6.) Practicing while Turning – This time he hits either an internal or external, or both, and wins. It’s a major accomplishment and he feels he’s getting where he needs to be. This is where I, the author, give the character time to celebrate but then quickly move him to the hardest moment in his life.

    7.) The Black Moment – After being lulled a bit, this is where I throw the lot at the character. I do it without letting up and force choices – both good and bad, but the hero knows now, he’s learned and conquers this. Though he wins, he knows there’s always a price.

    8.) Resolution Station – Here we tie up loose ends, resolve the sadness of the bad part from the Black Moment, solve the mystery for others, etc. In the romance genre, we show the HEA or HFRN.

    So, how does this work when there are two or more characters?

    Actually, you use the same breakdown points as the one character. What changes is that you layer in more turning points which will allow you to cover the necessary GMC for the main characters. This will also show you if you need to add one or more subplots to accomplish everything. So, instead of 8 points you might have 10-12. This will also impact the length of your story as well. The more POV characters you have, the longer the book will become to resolve their issues. If you want a shorter book, then remove conflict points that are less likely to impact the theme of the book.

    Now let’s take this to how RPG (role-playing games) comes into play and saves my hybrid self from plotting myself to death, which in turn makes me bored and I won’t finish the story. Many authors are very detailed plotters and I admire them very much though it amazes me at the effort they put into plotting out all the details for their stories. In my eyes, they’re working twice as hard as I ever want to. But at the same time, they have a great depth to their story and many of them find that they revise their story fewer times than organic writers. If I’m honest, I will admit that I’m lazy and I do enjoy letting my characters take control once in a while. So, how do I make sure that I have just enough frames so I don’t have to write so many drafts while still keeping the story loose and free?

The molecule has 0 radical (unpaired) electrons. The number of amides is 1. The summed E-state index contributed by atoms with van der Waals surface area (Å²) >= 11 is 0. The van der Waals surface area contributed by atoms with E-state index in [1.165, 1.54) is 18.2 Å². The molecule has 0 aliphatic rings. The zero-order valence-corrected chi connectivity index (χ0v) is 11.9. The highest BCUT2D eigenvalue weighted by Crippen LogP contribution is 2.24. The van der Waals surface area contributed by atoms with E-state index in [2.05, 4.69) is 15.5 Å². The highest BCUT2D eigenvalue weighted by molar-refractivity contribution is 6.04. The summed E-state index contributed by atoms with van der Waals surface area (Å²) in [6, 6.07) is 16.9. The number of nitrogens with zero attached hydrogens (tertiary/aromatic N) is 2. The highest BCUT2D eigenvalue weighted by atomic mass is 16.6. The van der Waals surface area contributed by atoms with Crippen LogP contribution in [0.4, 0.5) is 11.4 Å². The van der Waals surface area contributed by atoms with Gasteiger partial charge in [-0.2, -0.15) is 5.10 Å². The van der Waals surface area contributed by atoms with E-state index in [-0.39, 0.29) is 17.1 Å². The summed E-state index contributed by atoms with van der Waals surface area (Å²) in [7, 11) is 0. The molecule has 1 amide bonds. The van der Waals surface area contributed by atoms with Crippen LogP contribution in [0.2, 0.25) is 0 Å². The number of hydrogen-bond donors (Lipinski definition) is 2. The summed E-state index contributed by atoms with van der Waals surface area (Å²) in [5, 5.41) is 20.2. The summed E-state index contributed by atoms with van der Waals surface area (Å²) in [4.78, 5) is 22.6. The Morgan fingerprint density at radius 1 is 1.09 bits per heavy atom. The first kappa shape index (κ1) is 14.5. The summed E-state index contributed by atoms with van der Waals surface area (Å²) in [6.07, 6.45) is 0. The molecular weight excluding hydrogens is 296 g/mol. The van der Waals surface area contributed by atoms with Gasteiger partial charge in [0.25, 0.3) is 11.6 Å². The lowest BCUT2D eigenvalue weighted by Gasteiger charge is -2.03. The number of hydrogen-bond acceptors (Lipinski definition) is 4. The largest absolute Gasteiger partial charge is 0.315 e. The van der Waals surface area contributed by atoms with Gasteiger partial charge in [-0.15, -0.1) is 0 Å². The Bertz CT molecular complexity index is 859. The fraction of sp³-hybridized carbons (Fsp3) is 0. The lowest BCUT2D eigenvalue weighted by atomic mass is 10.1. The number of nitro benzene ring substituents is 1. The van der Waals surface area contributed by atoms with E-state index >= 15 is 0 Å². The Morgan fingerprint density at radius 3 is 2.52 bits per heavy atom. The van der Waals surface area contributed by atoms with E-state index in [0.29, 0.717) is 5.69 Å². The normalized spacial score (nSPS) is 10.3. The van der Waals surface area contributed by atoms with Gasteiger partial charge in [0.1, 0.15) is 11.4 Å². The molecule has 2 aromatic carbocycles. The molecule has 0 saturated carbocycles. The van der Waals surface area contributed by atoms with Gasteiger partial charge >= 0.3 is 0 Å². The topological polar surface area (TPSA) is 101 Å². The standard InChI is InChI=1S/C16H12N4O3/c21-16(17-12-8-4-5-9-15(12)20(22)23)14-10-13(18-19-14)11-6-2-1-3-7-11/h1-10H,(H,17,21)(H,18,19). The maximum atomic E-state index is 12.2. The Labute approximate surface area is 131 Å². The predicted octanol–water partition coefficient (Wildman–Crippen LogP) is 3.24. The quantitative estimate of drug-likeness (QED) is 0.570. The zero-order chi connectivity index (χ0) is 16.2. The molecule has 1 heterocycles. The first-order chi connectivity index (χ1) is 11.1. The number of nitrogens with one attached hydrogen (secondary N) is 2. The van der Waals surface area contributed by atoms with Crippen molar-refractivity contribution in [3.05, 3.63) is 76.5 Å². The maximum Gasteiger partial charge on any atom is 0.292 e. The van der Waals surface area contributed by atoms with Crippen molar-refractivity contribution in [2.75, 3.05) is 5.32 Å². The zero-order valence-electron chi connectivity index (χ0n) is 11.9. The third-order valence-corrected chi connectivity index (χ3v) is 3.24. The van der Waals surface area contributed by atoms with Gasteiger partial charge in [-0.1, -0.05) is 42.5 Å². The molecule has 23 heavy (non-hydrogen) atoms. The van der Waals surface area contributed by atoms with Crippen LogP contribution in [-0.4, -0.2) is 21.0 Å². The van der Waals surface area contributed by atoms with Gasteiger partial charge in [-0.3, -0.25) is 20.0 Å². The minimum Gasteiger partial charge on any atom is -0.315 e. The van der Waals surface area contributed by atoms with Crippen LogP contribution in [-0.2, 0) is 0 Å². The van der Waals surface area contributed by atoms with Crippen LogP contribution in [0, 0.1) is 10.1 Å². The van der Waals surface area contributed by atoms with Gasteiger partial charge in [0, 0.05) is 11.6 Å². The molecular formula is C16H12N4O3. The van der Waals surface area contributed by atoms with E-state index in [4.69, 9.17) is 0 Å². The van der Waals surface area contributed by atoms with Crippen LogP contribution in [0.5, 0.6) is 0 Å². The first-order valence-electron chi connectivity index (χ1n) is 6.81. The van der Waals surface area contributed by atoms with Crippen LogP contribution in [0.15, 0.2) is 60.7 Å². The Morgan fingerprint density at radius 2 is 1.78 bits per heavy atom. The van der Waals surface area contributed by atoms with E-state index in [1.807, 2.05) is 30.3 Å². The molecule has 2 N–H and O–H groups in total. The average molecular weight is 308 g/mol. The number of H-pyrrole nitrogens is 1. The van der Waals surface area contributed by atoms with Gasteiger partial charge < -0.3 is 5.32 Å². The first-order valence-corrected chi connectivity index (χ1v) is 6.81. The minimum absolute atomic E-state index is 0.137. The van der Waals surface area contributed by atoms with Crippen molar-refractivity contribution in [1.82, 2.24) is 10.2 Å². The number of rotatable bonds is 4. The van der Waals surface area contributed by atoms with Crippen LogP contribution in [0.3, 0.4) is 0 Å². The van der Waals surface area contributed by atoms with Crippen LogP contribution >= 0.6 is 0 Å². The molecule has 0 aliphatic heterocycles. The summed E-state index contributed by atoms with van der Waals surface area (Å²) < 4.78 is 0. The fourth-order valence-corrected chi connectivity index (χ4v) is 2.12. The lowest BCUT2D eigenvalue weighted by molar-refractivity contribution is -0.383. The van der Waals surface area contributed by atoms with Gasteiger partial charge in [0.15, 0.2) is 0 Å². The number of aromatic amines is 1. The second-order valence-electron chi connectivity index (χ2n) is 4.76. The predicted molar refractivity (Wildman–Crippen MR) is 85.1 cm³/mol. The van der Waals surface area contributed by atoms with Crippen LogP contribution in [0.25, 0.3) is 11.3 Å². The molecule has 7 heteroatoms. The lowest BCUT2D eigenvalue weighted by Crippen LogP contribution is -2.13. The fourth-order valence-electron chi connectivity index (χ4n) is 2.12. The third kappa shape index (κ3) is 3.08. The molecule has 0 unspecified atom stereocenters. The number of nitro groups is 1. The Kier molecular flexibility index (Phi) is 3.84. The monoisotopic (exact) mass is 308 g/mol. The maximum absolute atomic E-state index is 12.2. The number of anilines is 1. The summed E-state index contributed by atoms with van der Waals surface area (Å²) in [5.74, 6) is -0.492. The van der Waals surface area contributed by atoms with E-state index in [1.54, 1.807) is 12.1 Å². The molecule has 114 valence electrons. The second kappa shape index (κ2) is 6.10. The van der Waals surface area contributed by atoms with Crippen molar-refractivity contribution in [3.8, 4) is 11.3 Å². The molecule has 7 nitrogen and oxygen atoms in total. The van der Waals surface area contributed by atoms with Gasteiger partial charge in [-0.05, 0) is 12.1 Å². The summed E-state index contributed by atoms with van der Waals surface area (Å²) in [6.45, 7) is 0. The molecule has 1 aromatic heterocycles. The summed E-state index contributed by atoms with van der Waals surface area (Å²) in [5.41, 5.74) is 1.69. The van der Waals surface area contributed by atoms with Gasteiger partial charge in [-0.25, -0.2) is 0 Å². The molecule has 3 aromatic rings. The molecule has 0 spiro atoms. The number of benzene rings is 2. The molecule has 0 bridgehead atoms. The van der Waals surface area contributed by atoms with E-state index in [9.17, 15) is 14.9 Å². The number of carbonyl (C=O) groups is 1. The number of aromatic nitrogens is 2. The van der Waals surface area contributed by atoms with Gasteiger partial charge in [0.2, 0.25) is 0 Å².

That's tomorrow's lesson. For today, figure out with your blurb and your character sheets whether your story can be best told by a one person or two person journey arc. This will help you decide on what we do tomorrow-- which is use those index cards or my lovely chapter Plotter or whatever works best for you!
  2. #2

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    I have index cards spread all over my living room floor right now! Argh!
  3. Cynnara's Avatar
    Reading: Mercedes Lackey
    Just Finished Reading: Lena Austin's latest in the Coyote Series. VERY GOOD!
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    #3

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    LOL Yakkitty! Just for you, I'll help you out a bit. Take your GMC of your characters-- put them on one per card. On the top-- use Green for External and Yellow for Internal points. Then take the points above... and figure out WHERE in the story the GMC falls into. *grins* That should help narrow those index cards from being spread out too far.

    I'll go more into that route come tomorrow.
  4. Red Dragon's Avatar
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    #4

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    Sorry, I'm falling behind here. I don't even have index cards yet! If only it took just a minute or two?
    Rusty
  5. Cynnara's Avatar
    Reading: Mercedes Lackey
    Just Finished Reading: Lena Austin's latest in the Coyote Series. VERY GOOD!
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    #5

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    LOL You can use whatever you have to help you-- paper, index cards, or other things. Let me put up the next section-- and you can see what I mean.